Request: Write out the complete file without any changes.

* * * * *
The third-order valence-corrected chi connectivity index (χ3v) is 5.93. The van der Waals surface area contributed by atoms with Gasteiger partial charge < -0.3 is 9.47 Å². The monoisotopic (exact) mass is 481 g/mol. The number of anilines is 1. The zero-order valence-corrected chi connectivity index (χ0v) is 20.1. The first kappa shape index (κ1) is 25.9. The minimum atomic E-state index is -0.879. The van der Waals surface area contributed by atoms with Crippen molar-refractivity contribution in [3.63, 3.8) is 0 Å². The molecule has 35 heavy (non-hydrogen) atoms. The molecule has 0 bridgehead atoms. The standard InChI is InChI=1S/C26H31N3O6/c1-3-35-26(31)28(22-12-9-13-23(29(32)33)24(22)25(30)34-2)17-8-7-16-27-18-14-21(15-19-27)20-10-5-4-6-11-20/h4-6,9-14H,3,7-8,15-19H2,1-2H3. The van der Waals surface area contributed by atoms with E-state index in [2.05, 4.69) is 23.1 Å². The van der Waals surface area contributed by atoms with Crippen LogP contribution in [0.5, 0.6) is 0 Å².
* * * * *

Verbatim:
The third-order valence-corrected chi connectivity index (χ3v) is 5.93. The van der Waals surface area contributed by atoms with Gasteiger partial charge < -0.3 is 9.47 Å². The monoisotopic (exact) mass is 481 g/mol. The number of anilines is 1. The zero-order valence-corrected chi connectivity index (χ0v) is 20.1. The first kappa shape index (κ1) is 25.9. The minimum atomic E-state index is -0.879. The van der Waals surface area contributed by atoms with Crippen molar-refractivity contribution in [3.63, 3.8) is 0 Å². The molecule has 35 heavy (non-hydrogen) atoms. The molecule has 0 bridgehead atoms. The standard InChI is InChI=1S/C26H31N3O6/c1-3-35-26(31)28(22-12-9-13-23(29(32)33)24(22)25(30)34-2)17-8-7-16-27-18-14-21(15-19-27)20-10-5-4-6-11-20/h4-6,9-14H,3,7-8,15-19H2,1-2H3. The van der Waals surface area contributed by atoms with E-state index in [2.05, 4.69) is 23.1 Å². The van der Waals surface area contributed by atoms with Crippen LogP contribution in [0.5, 0.6) is 0 Å².